Egypt says 19 perpetrators of attack against Christians killed

Egyptian security forces killed 19 extremist militants. (File/AFP)
Updated 05 November 2018

Egypt says 19 perpetrators of attack against Christians killed

  • The suspects were killed in a firefight in the desert west of Minya province after security forces pursued them
  • Daesh has claimed responsibility for the Minya attack

CAIRO: Nineteen Daesh militants linked to a deadly terrorist attack on Christian pilgrims have been killed in a shoot-out with Egyptian security forces.

The militants were tracked to a hideout in the desert west of the central province of Minya, the site of last week’s attack on the pilgrims.

The Daesh gunmen opened fire when they realized they were trapped, Egypt’s Interior Ministry said on Sunday.

The ministry published photos showing the bodies of the dead militants, along with weapons and ammunition. Other images showed the inside of a tent with a black Daesh banner unfurled on the ground.

Seven people died, six from the same family, and 19 were wounded when Daesh militants opened fire last Friday on pilgrims traveling in two buses near the Monastery of St. Samuel the Confessor, 260 km south of Cairo.

Pope Francis referred to the attack while speaking on Sunday at Saint Peter’s in Vatican City.

“I express my pain after the terrorist attack which two days ago hit the Coptic Orthodox church in Egypt,” he said. “I pray for the victims, pilgrims killed just because they were Christian.”

Copts, a Christian minority who make up 10 percent of Egypt’s 97 million people, have in recent years been repeatedly targeted by Daesh.

In May 2017, masked gunmen ordered Christians traveling to St. Samuel to get off their buses and recant their faith. The group refused and 29 were shot dead.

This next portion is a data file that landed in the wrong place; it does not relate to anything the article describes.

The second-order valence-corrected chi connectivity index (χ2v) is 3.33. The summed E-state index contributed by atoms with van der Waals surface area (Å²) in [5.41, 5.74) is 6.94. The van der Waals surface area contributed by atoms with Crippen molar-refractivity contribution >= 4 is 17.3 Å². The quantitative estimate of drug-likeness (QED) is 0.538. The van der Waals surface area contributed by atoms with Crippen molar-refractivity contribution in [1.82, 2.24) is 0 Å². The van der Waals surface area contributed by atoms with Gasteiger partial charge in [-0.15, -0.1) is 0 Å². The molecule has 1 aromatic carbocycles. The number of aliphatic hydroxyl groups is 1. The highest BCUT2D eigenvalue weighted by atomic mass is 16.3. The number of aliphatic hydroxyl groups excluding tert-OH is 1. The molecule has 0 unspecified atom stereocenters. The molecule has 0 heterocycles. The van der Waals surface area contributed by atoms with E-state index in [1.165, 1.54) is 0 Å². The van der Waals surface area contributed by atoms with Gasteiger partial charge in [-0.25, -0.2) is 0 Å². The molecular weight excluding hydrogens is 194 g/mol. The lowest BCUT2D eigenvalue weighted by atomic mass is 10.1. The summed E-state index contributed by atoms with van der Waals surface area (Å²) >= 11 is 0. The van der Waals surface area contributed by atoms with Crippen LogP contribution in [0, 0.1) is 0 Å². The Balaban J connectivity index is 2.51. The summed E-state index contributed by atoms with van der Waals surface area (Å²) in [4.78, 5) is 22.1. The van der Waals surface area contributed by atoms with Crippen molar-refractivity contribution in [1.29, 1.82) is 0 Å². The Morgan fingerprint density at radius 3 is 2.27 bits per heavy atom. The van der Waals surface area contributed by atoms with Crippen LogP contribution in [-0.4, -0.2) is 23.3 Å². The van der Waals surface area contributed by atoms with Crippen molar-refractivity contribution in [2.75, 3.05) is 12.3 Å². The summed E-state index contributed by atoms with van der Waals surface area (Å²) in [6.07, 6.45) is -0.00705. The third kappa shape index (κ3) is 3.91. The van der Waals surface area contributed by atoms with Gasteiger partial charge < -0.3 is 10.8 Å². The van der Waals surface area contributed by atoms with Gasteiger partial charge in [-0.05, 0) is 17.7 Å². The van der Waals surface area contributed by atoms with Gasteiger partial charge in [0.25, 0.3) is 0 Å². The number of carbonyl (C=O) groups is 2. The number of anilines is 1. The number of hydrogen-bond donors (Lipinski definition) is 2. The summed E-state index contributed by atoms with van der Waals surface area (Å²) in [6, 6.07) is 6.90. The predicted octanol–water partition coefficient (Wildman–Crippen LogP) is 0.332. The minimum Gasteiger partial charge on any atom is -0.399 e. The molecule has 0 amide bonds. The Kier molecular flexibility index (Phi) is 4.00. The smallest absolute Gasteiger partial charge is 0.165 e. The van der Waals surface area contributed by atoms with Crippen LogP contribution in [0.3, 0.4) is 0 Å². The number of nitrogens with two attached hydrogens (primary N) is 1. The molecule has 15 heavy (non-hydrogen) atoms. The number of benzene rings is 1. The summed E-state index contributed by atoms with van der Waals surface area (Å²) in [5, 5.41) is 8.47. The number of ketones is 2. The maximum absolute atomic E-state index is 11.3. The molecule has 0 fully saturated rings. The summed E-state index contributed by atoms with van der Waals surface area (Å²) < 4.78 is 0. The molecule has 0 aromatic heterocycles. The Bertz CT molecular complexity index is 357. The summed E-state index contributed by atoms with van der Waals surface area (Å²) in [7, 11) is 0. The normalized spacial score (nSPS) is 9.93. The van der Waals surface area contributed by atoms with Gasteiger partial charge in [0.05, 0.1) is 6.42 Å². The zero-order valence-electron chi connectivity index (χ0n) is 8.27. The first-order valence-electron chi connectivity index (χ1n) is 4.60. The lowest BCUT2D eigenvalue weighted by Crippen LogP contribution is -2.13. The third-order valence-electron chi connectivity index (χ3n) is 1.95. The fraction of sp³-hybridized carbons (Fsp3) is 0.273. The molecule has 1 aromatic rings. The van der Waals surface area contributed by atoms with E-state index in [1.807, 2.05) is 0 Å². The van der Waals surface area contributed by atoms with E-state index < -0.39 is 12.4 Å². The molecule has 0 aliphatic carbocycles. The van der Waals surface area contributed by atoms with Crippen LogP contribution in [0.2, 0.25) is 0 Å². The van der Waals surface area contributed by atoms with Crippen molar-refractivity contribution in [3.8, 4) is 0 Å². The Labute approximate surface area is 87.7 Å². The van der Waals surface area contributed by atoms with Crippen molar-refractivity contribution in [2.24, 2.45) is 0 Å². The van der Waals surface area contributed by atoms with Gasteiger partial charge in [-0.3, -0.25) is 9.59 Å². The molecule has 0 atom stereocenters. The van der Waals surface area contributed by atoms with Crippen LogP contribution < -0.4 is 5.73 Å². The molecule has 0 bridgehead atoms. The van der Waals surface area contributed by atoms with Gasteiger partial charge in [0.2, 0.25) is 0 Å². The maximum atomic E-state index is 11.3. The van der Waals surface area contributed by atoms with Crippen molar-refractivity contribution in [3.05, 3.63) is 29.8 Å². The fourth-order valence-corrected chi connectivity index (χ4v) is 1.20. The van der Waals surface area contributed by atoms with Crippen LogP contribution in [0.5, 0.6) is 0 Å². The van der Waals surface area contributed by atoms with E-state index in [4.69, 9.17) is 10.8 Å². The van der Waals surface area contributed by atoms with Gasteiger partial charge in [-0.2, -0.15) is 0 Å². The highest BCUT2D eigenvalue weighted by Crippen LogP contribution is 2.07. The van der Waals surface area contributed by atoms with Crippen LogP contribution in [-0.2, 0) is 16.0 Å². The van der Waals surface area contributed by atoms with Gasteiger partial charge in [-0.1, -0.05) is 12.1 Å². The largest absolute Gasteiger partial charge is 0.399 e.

Daesh also killed more than 40 people in two church bombings in April 2017, and a Daesh gunman killed nine people in an attack last December on a church in a south Cairo suburb.

Egypt’s President Abdel Fattah El-Sisi called on Sunday for Egyptians to fight religious discrimination.

“When an Egyptian falls in a terrorist attack, we suffer and all the people of Egypt suffer,” the president said in an address to a youth forum in Sharm El-Sheikh.

“The state now is tasked with building churches for its citizens, because Christians have the right to worship. If followers of other religions lived in Egypt, we would have built places of worship for them too.”

 


Turkish police arrest journalist Altan a week after his release

Updated 13 November 2019

Turkish police arrest journalist Altan a week after his release

  • Altan and the others deny the charges against them
  • On Tuesday a higher court overruled the decision to release Altan, ordering his arrest on grounds that there was a risk of him fleeing

ISTANBUL: Turkish police detained prominent journalist and author Ahmet Altan late on Tuesday, a week after he was released from prison in his retrial on coup-related charges, Istanbul police said.

Before his release last Monday, the 69-year-old had been in jail since his arrest in 2016, two months after an attempted coup which Ankara says was orchestrated by the network of US-based Muslim cleric Fethullah Gulen.

The journalist’s case has drawn criticism from human rights groups and Turkey’s Western allies. They are concerned by the scale of a post-coup crackdown against suspected Gulen supporters under President Tayyip Erdogan.

Altan smiled and waved as he was driven away by counter-terror squad police officers after being taken from his home in Istanbul, video and photos published by Turkish media showed.

He was taken to Istanbul police headquarters after a hospital check-up, state-owned Anadolu news agency reported.

Altan, his brother and other journalists were previously sentenced to life in jail for aiding Gulen’s network. Last week he was convicted again in a retrial, but released from jail given the time served.

Altan and the others deny the charges against them.

On Tuesday a higher court overruled the decision to release Altan, ordering his arrest on grounds that there was a risk of him fleeing, Anadolu reported.

Under last week’s verdict, Altan was sentenced to 10 years and six months in jail. Turkey’s high court had overruled the previous life sentences against him in July, sending the file back for re-trial.

Erdogan’s government has jailed more than 77,000 people pending trial since the failed putsch. Widespread arrests are still routine in a crackdown critics say demonstrates growing autocracy in Turkey.

Gulen, who has lived in self-imposed exile in Pennsylvania since 1999, and his followers deny any involvement in the coup. Turkey has repeatedly called on the United States to extradite the cleric.